By Asif Charania, CPA/ABV/CFF, ASA, Valuation and Forensic Services Partner
Court Allows Tax-Affecting in S Corporation Valuation
By Asif Charania, CPA/ABV/CFF, ASA | Valuation and Forensic Services Senior Manager
The goal of many businesses is to minimize its tax liability, whether it’s at the corporate level or the shareholder level. One could argue that taxes are the largest expense a business incurs and, at times, the biggest burden on cash flow. Further, valuation 101 teaches us that the value of any asset is the present value of future economic benefits (i.e. cash flow). Whether you pay taxes at the corporate level or the shareholder level, the cash will eventually end up in the hands of the IRS. Ignoring one of the biggest burdens on cash flow (i.e. taxes) may grossly overstate value, which can have significant consequences from an estate and gift tax perspective.
Ever since the tax court’s ruling in Gross v. Commissioner in 1999, the IRS has taken the position that valuation analysts should not tax-affect earnings of pass-through entities (e.g. S Corporations and LLCs) when estimating the value of a business . However, a recent decision by Chief Judge William C. Griesbach in the matter, James F. Kress and Julie Ann Kress v. United States of America, accepted the tax-affecting of earnings for the valuation of minority interests in an S Corporation, which is a monumental victory for business owners and their advisors.
The IRS Position
On October 29, 2014, the IRS released a job aid for its internal valuation analysts suggesting that it is inappropriate to tax-affect the cash flows of pass-through entities (“PTE”) for valuation purposes.
With respect to the attribute of pass-through taxation, absent a compelling showing that unrelated parties dealing at arms-length would reduce the projected cash flows by a hypothetical entity level tax, no entity level tax should be applied in determining the cash flows of an electing S Corporation. In the same vein, the personal income taxes paid by the holder of an interest in an electing S Corporation are not relevant in determining the fair market value of that interest.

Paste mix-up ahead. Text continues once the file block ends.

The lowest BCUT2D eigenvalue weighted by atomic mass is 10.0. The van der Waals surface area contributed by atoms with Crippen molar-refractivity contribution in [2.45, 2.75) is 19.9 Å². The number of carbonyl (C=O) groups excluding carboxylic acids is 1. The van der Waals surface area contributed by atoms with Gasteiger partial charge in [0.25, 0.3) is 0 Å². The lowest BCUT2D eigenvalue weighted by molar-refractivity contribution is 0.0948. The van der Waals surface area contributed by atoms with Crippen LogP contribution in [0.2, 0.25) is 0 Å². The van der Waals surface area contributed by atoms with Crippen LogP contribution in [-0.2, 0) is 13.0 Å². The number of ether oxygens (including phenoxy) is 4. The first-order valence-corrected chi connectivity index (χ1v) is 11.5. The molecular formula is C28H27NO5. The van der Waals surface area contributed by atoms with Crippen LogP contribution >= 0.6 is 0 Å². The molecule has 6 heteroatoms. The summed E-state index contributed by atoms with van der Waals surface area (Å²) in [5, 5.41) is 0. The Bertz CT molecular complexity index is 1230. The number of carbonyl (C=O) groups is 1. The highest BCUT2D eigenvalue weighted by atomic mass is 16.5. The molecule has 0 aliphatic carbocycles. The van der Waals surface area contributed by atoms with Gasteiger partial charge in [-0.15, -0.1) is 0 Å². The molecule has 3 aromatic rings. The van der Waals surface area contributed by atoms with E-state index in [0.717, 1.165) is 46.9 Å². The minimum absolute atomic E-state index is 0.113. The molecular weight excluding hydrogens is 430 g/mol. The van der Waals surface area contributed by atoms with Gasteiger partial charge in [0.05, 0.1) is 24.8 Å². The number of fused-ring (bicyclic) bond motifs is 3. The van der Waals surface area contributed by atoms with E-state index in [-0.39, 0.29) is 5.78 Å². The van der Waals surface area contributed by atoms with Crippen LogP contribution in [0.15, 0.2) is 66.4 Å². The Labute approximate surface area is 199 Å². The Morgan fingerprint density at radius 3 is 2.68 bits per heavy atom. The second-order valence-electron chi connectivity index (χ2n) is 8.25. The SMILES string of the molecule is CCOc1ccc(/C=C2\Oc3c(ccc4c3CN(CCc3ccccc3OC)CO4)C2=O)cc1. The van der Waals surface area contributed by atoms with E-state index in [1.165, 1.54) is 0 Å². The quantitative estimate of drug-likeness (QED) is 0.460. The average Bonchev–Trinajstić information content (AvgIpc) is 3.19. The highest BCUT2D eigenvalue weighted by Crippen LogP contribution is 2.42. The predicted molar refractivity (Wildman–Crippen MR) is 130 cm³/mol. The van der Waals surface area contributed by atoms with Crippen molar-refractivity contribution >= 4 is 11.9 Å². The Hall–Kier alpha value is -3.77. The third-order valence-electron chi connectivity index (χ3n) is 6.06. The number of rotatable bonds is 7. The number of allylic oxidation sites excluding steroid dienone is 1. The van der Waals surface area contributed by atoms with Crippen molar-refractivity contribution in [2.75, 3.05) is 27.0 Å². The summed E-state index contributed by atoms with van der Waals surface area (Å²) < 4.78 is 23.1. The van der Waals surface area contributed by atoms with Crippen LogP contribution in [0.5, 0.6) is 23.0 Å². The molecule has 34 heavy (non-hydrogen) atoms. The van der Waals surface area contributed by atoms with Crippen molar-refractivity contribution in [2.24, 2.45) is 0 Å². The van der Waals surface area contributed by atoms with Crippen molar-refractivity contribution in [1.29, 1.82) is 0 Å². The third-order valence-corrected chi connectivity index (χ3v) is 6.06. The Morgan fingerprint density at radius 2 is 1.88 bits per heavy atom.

The Kress Decision
In Kress v. U.S., Judge Griesbach primarily relies on the conclusions determined by the taxpayers’ primary expert in valuing minority interests in Green Bay Packaging, Inc. (“GBP”) for gift tax purposes. The plaintiff also retained a second expert while the government retained its own expert (the “government expert”). It is noteworthy that the IRS initially provided its own estimate of value, but eventually abandoned its position.
It is particularly important to note that all experts, including the government’s expert, “applied C-corporation level taxes to GBP’s earnings to effectively compare GBP to the other C-corporations.” Further, the government’s expert “then applied an adjustment to reflect the value of GBP as an S-corporation.” After recognizing that all of the experts tax-affected earnings, the Court further stated:
|The court finds GBP’s subchapter S status is a neutral consideration with respect to the valuation of its stock. Notwithstanding the tax advantages associated with subchapter S status, there are also noted disadvantages, including the limited ability to reinvest in the company and the limited access to credit markets. It is therefore unclear if a minority shareholder enjoys those benefits.|
Importance of the Decision
The Court’s decision to allow tax-affecting of earnings in valuations of S-Corporations (and presumably other PTEs) is a key breakthrough for business valuation professionals and taxpayers. The ability to consider the impact of taxes in valuation for estate and gift purposes provides that businesses are not overvalued, which allows businesses and their financial advisors greater flexibility when preparing estate plans.
If you are in need of business valuation services, please contact the Keiter Valuation and Forensic Services team. 804.747.0000 | Email. We are here to help.
Read More on Business Valuation
About the Author
The information contained within this article is provided for informational purposes only and is current as of the date published. Online readers are advised not to act upon this information without seeking the service of a professional accountant, as this article is not a substitute for obtaining accounting, tax, or financial advice from a professional accountant.